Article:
In a nutshell
This study compared the outcomes of patients with lymphoma who had an allogeneic stem cell transplant with different sources of stem cells. This study found that stem cells from a matching donor had better outcomes compared to those from unrelated cord blood.
Allogeneic stem cell transplantation is one type of stem cell transplant (SCT) used to treat lymphoma. This procedure requires a close tissue type match between the donor and the patient so that the donor’s immune cells do not attack the patient’s healthy cells. This immune attack is called GVHD. It is a common complication of SCT.
Unfortunately, it can be difficult to find an exact tissue type match. For these patients, haploidentical transplantation can achieve a 50% match. These stem cells can come from a parent or sibling. Stem cells can come from the bone marrow or peripheral blood. Stem cells from donated umbilical cord blood (UCB) can also be used. Which of these stem cell sources leads to better transplant outcomes for patients with lymphoma is unclear.
Methods & findings
This study had 740 patients with lymphoma. 38% (283 patients) had Hodgkin’s lymphoma (HL) and 62% (457 patients) had non-Hodgkin’s lymphoma (NHL). 526 patients had a haploidentical transplant (HT). Of these, 68% received stem cells from the donor’s bone marrow and 32% received cells from the donor’s blood. 214 patients had a UCB transplant. Patients were followed for 30 to 48 months.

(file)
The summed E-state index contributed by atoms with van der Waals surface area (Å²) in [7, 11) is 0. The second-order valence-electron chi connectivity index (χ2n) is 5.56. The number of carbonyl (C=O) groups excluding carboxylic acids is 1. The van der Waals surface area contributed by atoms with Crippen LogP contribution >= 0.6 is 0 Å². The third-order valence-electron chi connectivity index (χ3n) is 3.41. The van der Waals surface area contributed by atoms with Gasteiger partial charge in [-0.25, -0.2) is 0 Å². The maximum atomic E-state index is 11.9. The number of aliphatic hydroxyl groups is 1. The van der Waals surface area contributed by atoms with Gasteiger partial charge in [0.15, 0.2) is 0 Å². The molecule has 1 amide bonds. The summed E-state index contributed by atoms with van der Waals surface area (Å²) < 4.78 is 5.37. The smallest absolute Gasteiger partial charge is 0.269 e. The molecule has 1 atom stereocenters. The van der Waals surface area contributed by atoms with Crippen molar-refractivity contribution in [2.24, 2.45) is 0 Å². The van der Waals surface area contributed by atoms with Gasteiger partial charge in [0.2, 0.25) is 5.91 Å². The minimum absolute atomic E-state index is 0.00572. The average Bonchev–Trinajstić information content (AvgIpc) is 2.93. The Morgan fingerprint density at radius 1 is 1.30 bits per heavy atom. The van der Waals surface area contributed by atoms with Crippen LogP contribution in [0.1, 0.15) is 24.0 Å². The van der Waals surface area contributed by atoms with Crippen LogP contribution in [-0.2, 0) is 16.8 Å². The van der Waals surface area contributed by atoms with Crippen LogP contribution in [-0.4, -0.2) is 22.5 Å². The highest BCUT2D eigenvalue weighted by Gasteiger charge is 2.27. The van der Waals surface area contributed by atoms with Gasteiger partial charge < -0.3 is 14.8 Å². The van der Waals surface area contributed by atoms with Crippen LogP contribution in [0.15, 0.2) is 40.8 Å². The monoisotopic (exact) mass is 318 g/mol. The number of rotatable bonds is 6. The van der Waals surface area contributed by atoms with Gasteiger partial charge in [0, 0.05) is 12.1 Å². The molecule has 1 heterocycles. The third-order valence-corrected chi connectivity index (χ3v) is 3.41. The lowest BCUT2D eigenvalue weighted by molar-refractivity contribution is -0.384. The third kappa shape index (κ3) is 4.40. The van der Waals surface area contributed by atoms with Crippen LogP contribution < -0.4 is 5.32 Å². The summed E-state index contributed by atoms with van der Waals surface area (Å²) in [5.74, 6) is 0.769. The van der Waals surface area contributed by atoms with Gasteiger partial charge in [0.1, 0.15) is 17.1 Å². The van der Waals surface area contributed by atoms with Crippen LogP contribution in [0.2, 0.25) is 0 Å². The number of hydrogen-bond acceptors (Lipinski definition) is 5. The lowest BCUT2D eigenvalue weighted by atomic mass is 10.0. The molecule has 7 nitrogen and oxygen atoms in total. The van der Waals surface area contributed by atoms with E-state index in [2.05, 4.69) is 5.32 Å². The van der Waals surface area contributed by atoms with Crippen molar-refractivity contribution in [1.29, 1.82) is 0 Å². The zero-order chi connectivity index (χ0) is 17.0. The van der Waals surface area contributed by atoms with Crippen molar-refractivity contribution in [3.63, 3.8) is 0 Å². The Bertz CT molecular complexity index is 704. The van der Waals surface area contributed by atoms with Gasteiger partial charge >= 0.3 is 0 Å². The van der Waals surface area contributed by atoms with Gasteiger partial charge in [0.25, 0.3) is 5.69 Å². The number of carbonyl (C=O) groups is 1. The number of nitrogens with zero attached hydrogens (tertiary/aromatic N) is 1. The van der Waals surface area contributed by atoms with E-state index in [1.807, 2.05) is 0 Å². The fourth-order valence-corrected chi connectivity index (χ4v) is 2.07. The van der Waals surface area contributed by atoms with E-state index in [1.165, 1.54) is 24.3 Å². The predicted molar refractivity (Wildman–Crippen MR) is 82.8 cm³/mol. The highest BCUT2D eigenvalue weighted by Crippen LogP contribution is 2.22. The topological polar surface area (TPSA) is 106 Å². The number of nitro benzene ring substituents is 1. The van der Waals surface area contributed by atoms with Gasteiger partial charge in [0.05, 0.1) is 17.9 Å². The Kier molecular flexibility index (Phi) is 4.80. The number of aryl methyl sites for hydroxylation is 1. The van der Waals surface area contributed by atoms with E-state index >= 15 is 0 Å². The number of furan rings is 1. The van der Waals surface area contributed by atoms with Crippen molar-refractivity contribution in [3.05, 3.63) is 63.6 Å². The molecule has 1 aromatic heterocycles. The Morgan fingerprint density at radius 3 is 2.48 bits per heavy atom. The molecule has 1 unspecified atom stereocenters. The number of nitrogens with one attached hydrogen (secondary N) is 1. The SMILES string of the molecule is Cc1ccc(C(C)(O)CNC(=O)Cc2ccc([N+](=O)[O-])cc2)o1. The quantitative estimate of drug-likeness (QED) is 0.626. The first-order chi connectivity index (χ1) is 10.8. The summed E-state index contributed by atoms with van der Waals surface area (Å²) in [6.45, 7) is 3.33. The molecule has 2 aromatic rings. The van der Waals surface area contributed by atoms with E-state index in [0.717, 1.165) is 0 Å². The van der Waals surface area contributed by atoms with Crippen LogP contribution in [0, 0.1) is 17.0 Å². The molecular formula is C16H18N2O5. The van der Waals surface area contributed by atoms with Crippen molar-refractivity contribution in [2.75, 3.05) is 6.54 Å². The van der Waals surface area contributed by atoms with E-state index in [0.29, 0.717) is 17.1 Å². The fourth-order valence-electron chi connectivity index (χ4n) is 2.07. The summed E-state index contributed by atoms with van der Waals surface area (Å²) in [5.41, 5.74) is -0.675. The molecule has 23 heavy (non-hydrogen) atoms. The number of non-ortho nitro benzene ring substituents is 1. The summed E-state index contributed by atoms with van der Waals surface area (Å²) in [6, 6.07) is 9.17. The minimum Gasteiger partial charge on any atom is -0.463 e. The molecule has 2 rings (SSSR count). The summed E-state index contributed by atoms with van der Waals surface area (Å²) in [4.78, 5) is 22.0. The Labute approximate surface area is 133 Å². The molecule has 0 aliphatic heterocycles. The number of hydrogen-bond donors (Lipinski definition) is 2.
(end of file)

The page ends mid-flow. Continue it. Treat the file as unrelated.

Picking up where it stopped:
Overall, more patients in the HT group were still alive 4 years later compared to the UCB group (58% vs. 49%). More patients in the HT group also survived for 4 years without tumor growth or spread compared to the UCB group (46% vs. 36%).
The UCB transplant was significantly associated with a 1.55-fold higher mortality risk compared to HT. The UCB transplant also significantly increased the risk of tumor growth or spread by 1.44-fold.
Significantly more patients in the UCB group developed GVHD after the transplant compared to the HT group (43% vs. 20%). Serious GVHD was also more common in the UCB group (18%) compared to the HT group (5%, donor marrow vs. 6%, donor blood).
Significantly more patients in the UCB group still had GVHD 4 years later compared to the HT group (28% vs. 24%, donor marrow). The UCB transplant was significantly associated with a 1.53-fold higher risk of persistent GVHD compared to bone marrow HT.
The bottom line
This study found that donor stem cells from the bone marrow or peripheral blood had better outcomes than stem cells from UCB for patients with lymphoma. The authors suggest that umbilical cord blood may be recommended when a haploidentical relative is not available.
The fine print
This study looked back in time to analyze data. More studies are needed to confirm these results.
Published By :
Journal of clinical oncology
Feb 07, 2020
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